Misspelled named entity extraction

I am wondering whether Prodigy can handle misspelled entities. For example, for drug names extraction from medical notes, some drug names could be misspelled and when annotating with ner.teach recipe, will Prodigy suggest misspelled tokens too?

I have a large list of drug names which I am interested in extracting from texts, at the moment, I’m trying both options, with PhraseMatcher and ner.teach and her.batch-train option (I’m very new to spaCy and Prodigy, so still learning thus may no be aware of better solutions). PhraseMatcher works just fine: provided my list of drug names, it finds them all in texts. With ner.teach/btach-train I’m running into ‘catastrophic forgetting’ problem and trying to sort it out.

I am happy to keep working with PhraseMatcher, however it misses the misspelled entities. I thought about adding edit distance on top of PhraseMatcher to account for misspelled ones, but not sure how to implement effectively.

Any suggestions how to extract misspelled entities please?

The ner.teach recipe will retrieve all possible analyses of the text from the model, and will then ask you for feedback on the ones with a prediction closest to 0.5. So generally speaking, ner.teach will suggest whatever the model predicts that fits within these constraints. By default, the NER model uses the prefix (first character) and suffix (last 3 characters) attributes as part of its features, so depending on the type of spelling errors, it might be able to generalise pretty well here.

The difficulty here is that an approach like this would become a lot more complex if you also need to deal with multi-word entities. If you’re only looking at single tokens, you could come up with a performant solution – but once you need to look at all possible spans and combinations of subsequent tokens, this becomes really tricky. That’s also one of the reasons why statistical named entity recognition is often a better fit for problems like this.

However, once you already have a model that predicts DRUG entities, you could use the edit distance to normalize the entity names to common entries in a dictionary.

If you’re looking to train a model, your current PhraseMatcher solution will definitely come in handy, though, as it gives you a really easy supply of “free” training data. If you run your existing pipeline over your text using spaCy, you can extract the entities it predicts and use that as training data for a new model.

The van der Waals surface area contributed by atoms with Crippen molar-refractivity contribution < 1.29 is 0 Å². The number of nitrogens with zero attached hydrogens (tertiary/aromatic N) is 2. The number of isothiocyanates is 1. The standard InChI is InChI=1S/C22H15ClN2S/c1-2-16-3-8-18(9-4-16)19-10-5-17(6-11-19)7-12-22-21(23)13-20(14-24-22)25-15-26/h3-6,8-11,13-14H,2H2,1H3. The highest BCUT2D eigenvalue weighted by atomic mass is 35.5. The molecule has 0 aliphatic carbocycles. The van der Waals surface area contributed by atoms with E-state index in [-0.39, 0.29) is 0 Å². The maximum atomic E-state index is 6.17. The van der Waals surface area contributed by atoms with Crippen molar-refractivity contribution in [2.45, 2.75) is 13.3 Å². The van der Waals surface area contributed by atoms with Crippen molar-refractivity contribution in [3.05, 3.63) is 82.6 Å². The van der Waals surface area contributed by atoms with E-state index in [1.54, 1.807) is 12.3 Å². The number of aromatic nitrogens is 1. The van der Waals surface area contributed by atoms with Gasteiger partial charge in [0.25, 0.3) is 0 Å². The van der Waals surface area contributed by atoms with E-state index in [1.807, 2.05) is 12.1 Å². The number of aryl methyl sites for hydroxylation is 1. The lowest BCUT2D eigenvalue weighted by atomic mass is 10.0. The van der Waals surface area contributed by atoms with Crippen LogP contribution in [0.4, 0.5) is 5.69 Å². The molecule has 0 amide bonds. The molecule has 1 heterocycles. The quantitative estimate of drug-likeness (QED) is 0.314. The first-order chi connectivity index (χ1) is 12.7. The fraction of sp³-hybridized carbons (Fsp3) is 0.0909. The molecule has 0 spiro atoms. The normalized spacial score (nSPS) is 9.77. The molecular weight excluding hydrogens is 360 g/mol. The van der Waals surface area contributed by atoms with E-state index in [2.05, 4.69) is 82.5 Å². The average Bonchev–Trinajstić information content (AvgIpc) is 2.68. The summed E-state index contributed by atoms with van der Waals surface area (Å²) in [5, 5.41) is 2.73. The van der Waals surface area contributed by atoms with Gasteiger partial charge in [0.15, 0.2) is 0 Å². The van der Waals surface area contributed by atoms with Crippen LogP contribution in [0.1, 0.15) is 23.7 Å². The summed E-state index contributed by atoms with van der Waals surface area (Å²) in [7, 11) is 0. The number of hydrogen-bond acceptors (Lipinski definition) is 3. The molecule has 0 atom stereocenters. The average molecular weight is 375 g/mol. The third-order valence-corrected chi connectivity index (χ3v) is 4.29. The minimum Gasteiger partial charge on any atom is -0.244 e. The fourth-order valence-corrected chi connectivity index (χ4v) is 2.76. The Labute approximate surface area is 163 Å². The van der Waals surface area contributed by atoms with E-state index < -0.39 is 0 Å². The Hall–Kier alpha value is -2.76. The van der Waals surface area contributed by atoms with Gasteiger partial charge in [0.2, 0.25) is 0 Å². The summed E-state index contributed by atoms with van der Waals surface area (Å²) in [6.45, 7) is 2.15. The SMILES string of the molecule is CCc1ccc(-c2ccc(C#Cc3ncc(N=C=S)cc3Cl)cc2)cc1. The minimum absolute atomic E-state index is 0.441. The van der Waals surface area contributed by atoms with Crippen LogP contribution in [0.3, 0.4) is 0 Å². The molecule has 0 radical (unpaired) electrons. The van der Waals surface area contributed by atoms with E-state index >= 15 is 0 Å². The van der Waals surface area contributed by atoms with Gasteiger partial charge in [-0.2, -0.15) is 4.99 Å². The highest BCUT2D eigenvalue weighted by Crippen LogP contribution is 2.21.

You could also use data augmentation to explicitly teach the model more about spelling variations. For example, you could create a little misspellings dictionary and then randomly replace the correct spellings with the misspellings, adjust the span boundaries if necessary (i.e. if the misspelling is shorter or longer) and add those examples to your training data. This can make the model less sensitive to spelling variations.

Which other entities do you need to predict? From what you describe, it sounds like you might be much better off starting from scratch. If you have a pipeline that works reasonably well, you can use that to create training data for you, and only include the labels you care about. For example:

examples = []  # export this later
labels = ('DRUG', 'PERSON', 'ORG')  # labels you want to keep

# let's assume the nlp object has your full pipeline of NER
# plus custom PhraseMatcher component
for doc in nlp.pipe(YOUR_TEXTS):
    spans = [{'start': ent.start_char, 'end': ent.end_char, 'label': ent.label_} 
             for ent in doc.ents if ent.label_ in labels]
    examples.append({'text': doc.text, 'spans': spans})

Instead of updating an existing model with your new DRUG entity type, you can then train a new model from scratch that can predict PERSON, ORG and DRUG entities. For PERSON and ORG, the training data will come from the model’s existing predictions. For DRUG, it’ll come from your phrase matcher.

If you like, you can also add a manual step in between that lets you correct the extracted examples if necessary. If your existing pipeline already gets about 80% right, this is still much better than labeling everything by hand, since you’ll only have to do 20% yourself.

prodigy ner.manual ner_gold en_core_web_sm examples.jsonl --label DRUG,PERSON,ORG